Never before have the white-washed Greek villages cascading down hillsides and the sparkly waters of the Aegean been more accessible. Even as the country deals with a financial crisis, its tourism industry is filled with new developments that allow travellers to enjoy a hassle-free vacation at affordable rates.
Here’s what’s new in Greek transport:
NEW FERRY ROUTE
Mainland Greece and Turkey have officially become connected by ferry for the first time.
A special ceremony was held on Sunday at the Turkish port in Çeşme to launch the new ferry service on the ‘Kaunas’ between the Çeşme District and the Lavrio Port in Athens.
The route takes seven hours, with a one-way ticket starting from 55 euros, and runs six days a week departing from Lavrio on Monday, Wednesday and Friday, and from Çeşme on Tuesday, Thursday and Saturday.
According to reports, the new ferry route was scheduled to commence on 2 June, but was delayed due to bureaucratic obstacles. It is expected to boost tourism, as well as creating a more affordable pathway for cargo carrying vehicles from Turkey to Europe.
“The line will not only boost the region’s economy but it will also provide significant convenience for expatriates as well as tourists,” Bülent Ipek, Board Chairman of the Turkey-based company Aegean Seaways told Daily Sabah.
Mykonos is becoming an increasingly popular tourist destination each year, and Fraport Greece has announced it will be investing in the island to keep up with demand.
Fraport Greece is investing 25 million euros (AU$40.5 million) to build a new airport on the island.
To fit in with its surroundings, the building will be designed keeping in mind the aesthetics of traditional Cycladic island architecture and character, according to a report by ANA.
If all goes to plan, the new airport will be completed sometime in 2021.
It will be larger than the current airport, extending from 10,000 to 12,000 square metres, and will have 16 check-in desks and seven boarding gates.
According to a presentation by Fraport Greece, they expect to see two million passengers come through the new airport in 2026 – a significant increase from the 1.3 million people who currently come through the airport annually.
Ellinair, an airline belonging to the Mouzenidis Group, has announced three new ways for passengers to travel economy according to their budget:
- Economy Basic (ticket, hand luggage and a briefcase within cabin);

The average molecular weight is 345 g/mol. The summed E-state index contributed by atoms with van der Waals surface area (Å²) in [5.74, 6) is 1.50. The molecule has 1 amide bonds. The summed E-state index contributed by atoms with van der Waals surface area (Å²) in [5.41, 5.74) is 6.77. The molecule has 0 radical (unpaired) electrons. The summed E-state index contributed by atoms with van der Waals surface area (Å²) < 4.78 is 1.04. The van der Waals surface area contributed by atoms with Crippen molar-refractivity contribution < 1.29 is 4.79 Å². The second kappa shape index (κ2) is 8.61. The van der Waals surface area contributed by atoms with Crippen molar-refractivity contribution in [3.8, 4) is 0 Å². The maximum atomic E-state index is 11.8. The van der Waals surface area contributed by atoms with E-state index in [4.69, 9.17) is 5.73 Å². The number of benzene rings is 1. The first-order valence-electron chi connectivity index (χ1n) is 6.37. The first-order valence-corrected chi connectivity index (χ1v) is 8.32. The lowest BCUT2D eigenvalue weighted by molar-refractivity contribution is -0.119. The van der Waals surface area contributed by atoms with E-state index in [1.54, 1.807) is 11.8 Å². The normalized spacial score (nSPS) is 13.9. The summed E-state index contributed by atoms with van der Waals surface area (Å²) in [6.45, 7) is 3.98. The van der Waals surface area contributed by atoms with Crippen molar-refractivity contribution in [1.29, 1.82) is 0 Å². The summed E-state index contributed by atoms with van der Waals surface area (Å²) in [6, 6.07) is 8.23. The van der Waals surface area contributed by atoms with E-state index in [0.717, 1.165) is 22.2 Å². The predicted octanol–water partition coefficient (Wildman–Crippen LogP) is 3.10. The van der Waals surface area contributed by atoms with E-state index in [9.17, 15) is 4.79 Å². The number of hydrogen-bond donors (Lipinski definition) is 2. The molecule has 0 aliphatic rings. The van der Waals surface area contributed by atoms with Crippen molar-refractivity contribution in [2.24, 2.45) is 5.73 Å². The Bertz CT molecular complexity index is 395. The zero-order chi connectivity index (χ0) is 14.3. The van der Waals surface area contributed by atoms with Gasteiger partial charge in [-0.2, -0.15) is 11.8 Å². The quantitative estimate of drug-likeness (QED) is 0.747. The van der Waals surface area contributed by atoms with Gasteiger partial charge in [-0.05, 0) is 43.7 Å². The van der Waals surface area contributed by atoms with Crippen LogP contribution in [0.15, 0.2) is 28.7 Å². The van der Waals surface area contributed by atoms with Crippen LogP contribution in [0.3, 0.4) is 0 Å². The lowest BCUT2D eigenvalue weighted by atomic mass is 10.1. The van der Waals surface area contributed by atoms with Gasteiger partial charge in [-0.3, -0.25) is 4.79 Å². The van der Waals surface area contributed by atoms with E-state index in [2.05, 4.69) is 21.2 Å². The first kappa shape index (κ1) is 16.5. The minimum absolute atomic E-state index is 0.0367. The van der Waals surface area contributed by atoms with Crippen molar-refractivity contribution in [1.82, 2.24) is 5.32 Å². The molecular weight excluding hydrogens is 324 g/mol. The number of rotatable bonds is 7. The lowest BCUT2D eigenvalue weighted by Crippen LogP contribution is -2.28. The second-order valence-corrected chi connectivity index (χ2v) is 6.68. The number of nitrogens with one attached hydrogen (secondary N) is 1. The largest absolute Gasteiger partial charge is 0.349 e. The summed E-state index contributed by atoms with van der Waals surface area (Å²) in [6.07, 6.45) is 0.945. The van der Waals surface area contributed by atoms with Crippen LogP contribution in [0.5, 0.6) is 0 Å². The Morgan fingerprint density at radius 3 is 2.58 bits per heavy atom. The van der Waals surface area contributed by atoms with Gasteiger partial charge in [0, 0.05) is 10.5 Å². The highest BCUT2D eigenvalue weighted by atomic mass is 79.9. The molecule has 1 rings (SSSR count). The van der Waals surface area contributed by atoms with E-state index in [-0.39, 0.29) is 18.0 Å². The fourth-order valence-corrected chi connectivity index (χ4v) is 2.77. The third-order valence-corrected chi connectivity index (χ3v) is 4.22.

- Economy Classic (Basic and 23-kilo luggage);
- Economy Comfort (Classic but with additional comfort such as lounges, luggage priority and a fast-track service).
Each service can be purchased separately and passengers can add onto the Basic option even after their ticket has been issued to allow for additional flexibility.
Ryanair announced that it would include two new flights connecting Greece to Hungary and Poland on its schedule. The new routes are from Preveza-Aktio to Budapest every Monday and Kavala to Poznan in Poland every Wednesday.
The airline estimates that it will transport 5.6 million passengers in 2019 and support over 4,200 jobs in Greek airports.
Ryanair spokesman Chiara Ravara said the new flights would help boost regional tourism in Greece.
Aegean Airlines is making long-term plans to give the carrier increased flexibility. In an effort to strengthen its position, management discussed the funding of new aircraft delivery with the provider’s creditors. Competition with its main rivals in the domestic market (Sky Express, Volotea) has peaked.
Natives of Chania, Kalamata and Preveza living in London had reason to celebrate this year when British Airways increased its flights last month from London Heathrow to Greek airports from two to three per week. These remain into effect until early October.
NEW EXPRESS TRAIN
The wait ended in May as the highly anticipated express train on the Athens-Thessaloniki line was launched.
Now, instead of taking five hours to get from one city to the other, passengers will be able to reach their destination in just three hours and 55 minutes.
The express trains feature all necessary amenities to ensure a convenient and relaxed trip, including WiFi.
The routes are initially being carried out by three TRAINOSE trains coaches, set to be overhauled by EASTY. The ultra-modern express trains will run daily, with two stops – one in Lianokladi and the other in Larissa.
The Greek Ministry of Culture announced an upgraded e-ticket that would include a number of new sites and museums across Greece, improving the overall tourist experience.
The sites to be given e-ticket access include Ancient Olympia, the Archaeological Site of Aigai-Vergina, the National Archaeological Museum, Delphi, as well as Thessaloniki museums and landmarks such as the Archaeological Museum, the Museum of Byzantine Culture, the Rotonda and the White Tower.
Furthermore, visitors to the Acropolis who have purchased tickets online from etickets.tap.gr will be able to gain immediate entry through newly-introduced fast lanes. Ticket machines will be installed at the site for faster access.
Compiled by Anastasia Tsirtsakis and Mary Sinanidis